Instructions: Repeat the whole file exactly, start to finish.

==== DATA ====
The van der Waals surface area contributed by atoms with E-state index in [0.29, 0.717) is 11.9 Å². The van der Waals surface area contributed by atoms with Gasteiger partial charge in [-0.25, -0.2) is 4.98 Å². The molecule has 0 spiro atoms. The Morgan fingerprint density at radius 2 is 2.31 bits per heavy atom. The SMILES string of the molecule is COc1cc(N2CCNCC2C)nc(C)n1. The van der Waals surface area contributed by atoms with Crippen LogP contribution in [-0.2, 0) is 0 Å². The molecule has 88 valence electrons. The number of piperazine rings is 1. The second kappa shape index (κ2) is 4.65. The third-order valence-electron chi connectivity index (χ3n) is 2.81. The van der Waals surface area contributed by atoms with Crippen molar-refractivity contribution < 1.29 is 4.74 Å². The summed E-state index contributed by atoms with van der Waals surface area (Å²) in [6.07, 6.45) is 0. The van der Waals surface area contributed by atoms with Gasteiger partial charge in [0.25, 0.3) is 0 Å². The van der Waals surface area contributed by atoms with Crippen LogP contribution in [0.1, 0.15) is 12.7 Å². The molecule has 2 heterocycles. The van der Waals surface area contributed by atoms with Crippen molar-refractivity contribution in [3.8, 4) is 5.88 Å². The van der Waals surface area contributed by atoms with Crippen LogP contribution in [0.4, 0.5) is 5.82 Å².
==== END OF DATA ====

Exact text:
The van der Waals surface area contributed by atoms with E-state index in [0.29, 0.717) is 11.9 Å². The van der Waals surface area contributed by atoms with Gasteiger partial charge in [-0.25, -0.2) is 4.98 Å². The molecule has 0 spiro atoms. The Morgan fingerprint density at radius 2 is 2.31 bits per heavy atom. The SMILES string of the molecule is COc1cc(N2CCNCC2C)nc(C)n1. The van der Waals surface area contributed by atoms with Crippen LogP contribution in [-0.2, 0) is 0 Å². The molecule has 88 valence electrons. The number of piperazine rings is 1. The second kappa shape index (κ2) is 4.65. The third-order valence-electron chi connectivity index (χ3n) is 2.81. The van der Waals surface area contributed by atoms with Crippen molar-refractivity contribution < 1.29 is 4.74 Å². The summed E-state index contributed by atoms with van der Waals surface area (Å²) in [6.07, 6.45) is 0. The van der Waals surface area contributed by atoms with Gasteiger partial charge in [0.25, 0.3) is 0 Å². The van der Waals surface area contributed by atoms with Crippen LogP contribution in [0.1, 0.15) is 12.7 Å². The molecule has 2 heterocycles. The van der Waals surface area contributed by atoms with Crippen molar-refractivity contribution in [3.8, 4) is 5.88 Å². The van der Waals surface area contributed by atoms with Crippen LogP contribution in [0.4, 0.5) is 5.82 Å².